Every year we like to make pickled onions for Christmas. They can obviously be made at anytime of the year, but it has just become one of our little traditions around the festive season. We think they taste better and we do like to experiment with different flavours. Some have worked, some have not worked so well.
The recipe we did last year was a success, so we think we’ll try it again: Homemade garlic pickled onions.
The garlic and the onions all react together in the vinegar and can turn turquoise in colour. It’s believed to just be the reaction of the enzymes in the garlic cloves with the vinegar and it is completely harmless and not change the flavour in any way.
- 1 large garlic bulb.
- Rock salt……possibly.
- Pickling Vinegar – for ease, we buy pre-spiced Sarson’s pickling vinegar. It also has a slightly higher acidity, so even when the pickles leach water into the mixture and dilutes it, the flavour will still be great.
- You can create your own customised pickling vinegar by adding them to the malt vinegar and bringing to the boil. Leave to cool overnight, if possible, but for at least a couple of hours and then strain the mixture.
Typical spices found in pickling vinegar are:
- 1 tbs Coriander seeds
- 1 tbs mustard seeds
- 1 broken cinnamon stick
- 1 bay leaf.
- 1 tbs cloves
- 1 tbs black peppercorns
- 1 tbs ground ginger
- 1 tbs red chilli flakes
- 1tbs whole allspice
You can experiment with the spices to get it how you like it or even add additional spices if you wanted to.
- Sterilise your (aff link) Kilner jars by washing them out with soapy water and then after drying, place them in an oven on a baking tray for 15 mins at 120 – 140 degrees Celsius. We sterilise the rubber seal by putting it in a bowl of water with a Milton (sterilising) tablet as dry heat can damage the rubber.
- Peel the onions. We top and tail them and then take off the skin plus a few of the first layers of the onion to leave an unblemished, firm onion to pickle.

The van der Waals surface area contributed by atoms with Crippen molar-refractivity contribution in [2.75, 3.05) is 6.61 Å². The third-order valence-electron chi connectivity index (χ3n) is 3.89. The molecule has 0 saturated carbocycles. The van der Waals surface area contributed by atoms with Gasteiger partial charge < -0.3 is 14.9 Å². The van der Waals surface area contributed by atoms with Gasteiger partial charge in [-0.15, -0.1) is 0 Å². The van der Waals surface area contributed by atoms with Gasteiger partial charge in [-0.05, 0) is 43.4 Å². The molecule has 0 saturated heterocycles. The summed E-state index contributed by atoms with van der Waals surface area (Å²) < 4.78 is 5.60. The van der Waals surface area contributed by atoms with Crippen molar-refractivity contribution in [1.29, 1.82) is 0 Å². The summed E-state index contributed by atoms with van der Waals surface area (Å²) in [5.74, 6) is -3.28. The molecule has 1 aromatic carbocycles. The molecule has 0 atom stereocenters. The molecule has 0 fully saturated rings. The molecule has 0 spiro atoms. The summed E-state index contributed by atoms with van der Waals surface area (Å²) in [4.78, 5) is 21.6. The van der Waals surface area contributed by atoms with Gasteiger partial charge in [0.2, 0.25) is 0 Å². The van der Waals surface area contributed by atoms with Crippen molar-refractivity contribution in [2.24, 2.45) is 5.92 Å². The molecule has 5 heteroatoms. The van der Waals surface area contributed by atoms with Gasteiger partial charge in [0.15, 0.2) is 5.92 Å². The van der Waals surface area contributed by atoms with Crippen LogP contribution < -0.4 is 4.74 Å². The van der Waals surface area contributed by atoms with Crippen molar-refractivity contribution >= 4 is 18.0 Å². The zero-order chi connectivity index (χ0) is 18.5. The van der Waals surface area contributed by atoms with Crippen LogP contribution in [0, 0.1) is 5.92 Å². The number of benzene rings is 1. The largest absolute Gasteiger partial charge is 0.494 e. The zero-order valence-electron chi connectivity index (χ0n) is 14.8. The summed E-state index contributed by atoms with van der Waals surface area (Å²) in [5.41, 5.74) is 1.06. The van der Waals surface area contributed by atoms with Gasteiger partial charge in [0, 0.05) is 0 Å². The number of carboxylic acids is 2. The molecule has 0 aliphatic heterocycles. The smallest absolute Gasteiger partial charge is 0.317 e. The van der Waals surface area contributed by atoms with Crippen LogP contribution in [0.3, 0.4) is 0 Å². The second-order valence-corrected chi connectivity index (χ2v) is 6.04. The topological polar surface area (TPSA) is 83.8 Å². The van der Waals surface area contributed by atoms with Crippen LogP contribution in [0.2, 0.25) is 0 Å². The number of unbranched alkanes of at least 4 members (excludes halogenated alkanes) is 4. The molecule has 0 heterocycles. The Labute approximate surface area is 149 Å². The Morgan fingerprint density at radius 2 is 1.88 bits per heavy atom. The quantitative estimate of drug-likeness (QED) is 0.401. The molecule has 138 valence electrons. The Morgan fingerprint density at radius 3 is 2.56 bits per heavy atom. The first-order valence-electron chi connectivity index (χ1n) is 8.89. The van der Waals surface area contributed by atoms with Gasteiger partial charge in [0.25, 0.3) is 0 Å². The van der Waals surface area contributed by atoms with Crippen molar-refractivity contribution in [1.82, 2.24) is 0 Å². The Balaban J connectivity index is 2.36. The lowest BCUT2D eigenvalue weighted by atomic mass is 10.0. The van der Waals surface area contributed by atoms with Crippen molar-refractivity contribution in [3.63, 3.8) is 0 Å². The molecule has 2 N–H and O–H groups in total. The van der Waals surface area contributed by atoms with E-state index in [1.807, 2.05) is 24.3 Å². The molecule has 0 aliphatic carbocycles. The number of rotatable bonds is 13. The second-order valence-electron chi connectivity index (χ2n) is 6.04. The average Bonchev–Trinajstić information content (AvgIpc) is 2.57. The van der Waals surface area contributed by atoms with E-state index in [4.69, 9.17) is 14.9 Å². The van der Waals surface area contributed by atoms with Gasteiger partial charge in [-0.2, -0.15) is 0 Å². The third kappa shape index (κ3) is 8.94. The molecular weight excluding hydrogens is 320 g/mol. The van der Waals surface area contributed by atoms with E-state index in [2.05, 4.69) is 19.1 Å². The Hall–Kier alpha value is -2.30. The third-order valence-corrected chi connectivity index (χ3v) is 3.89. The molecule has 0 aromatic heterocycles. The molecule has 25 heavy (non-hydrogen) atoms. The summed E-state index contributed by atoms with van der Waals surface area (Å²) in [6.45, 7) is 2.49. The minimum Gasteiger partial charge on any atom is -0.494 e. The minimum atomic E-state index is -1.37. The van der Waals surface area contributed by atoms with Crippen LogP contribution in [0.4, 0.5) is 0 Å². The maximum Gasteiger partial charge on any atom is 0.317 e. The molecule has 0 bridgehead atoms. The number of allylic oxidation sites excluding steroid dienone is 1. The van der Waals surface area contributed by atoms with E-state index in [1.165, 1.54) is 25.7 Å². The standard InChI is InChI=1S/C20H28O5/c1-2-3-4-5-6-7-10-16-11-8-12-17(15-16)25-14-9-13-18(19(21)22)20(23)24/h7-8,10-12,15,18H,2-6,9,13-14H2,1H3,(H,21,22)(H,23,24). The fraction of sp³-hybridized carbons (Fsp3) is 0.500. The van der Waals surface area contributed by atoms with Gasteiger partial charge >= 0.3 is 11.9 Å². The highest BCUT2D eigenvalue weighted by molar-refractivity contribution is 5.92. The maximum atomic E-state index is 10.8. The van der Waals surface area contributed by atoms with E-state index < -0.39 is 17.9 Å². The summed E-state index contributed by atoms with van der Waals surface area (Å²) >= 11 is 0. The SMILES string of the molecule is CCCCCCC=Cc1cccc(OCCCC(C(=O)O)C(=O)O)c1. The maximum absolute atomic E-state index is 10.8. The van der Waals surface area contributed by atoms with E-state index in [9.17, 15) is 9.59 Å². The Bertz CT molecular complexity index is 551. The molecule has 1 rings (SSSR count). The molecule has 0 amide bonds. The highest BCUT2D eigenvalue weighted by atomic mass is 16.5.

- You now can salt the onions with either a dry salt or brine technique. We have in the past put them in a colander over a saucepan and poured over the salt and left them for the night (dry salting). It draws out the additional moisture in them to make them extra firm, but we’ve found that this can actually make them less firm as they all leach into each other overnight. Maybe it’s just the way we’ve been doing this process, but this year, we are just going to put them straight into the mixture as it’s given us good results. Make sure you rinse the onions thoroughly after either salting method.
- Put the dried off onions in the cooled sterilised jar.
- Separate the cloves from the bulb, top and tail them, peel and then add to the jar.
- Add the pickling vinegar into the jar until full to the brim.
- Seal the (aff link) jar and place in cool, dark place for 4-6 weeks.
- We tend to check them every week or so to see if the jar does need topping up with malt vinegar or spiced vinegar. We want all the onions to be covered with the vinegar all the way through the pickling process to avoid going off and in turn, ruining the whole jar.
Please share this recipe and give it a try. Also, let us know if you have any favourite pickling recipes you use.